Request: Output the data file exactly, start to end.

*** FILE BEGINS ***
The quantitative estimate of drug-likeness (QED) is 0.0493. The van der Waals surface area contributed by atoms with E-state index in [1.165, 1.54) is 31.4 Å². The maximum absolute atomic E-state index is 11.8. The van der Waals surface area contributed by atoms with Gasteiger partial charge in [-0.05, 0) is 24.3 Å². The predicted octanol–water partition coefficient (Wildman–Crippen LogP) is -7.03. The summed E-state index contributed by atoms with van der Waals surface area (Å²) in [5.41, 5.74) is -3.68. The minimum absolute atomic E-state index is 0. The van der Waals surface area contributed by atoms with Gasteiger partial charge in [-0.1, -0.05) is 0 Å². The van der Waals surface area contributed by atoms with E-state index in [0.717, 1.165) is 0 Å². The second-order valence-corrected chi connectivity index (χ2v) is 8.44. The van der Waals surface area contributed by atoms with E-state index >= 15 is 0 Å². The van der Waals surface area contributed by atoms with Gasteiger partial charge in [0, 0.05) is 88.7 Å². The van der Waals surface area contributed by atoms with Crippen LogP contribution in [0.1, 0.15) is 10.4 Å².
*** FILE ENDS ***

The quantitative estimate of drug-likeness (QED) is 0.0493. The van der Waals surface area contributed by atoms with E-state index in [1.165, 1.54) is 31.4 Å². The maximum absolute atomic E-state index is 11.8. The van der Waals surface area contributed by atoms with Gasteiger partial charge in [-0.05, 0) is 24.3 Å². The predicted octanol–water partition coefficient (Wildman–Crippen LogP) is -7.03. The summed E-state index contributed by atoms with van der Waals surface area (Å²) in [5.41, 5.74) is -3.68. The minimum absolute atomic E-state index is 0. The van der Waals surface area contributed by atoms with Gasteiger partial charge in [-0.1, -0.05) is 0 Å². The van der Waals surface area contributed by atoms with E-state index in [0.717, 1.165) is 0 Å². The second-order valence-corrected chi connectivity index (χ2v) is 8.44. The van der Waals surface area contributed by atoms with E-state index >= 15 is 0 Å². The van der Waals surface area contributed by atoms with Gasteiger partial charge in [0, 0.05) is 88.7 Å². The van der Waals surface area contributed by atoms with Crippen LogP contribution in [0.1, 0.15) is 10.4 Å².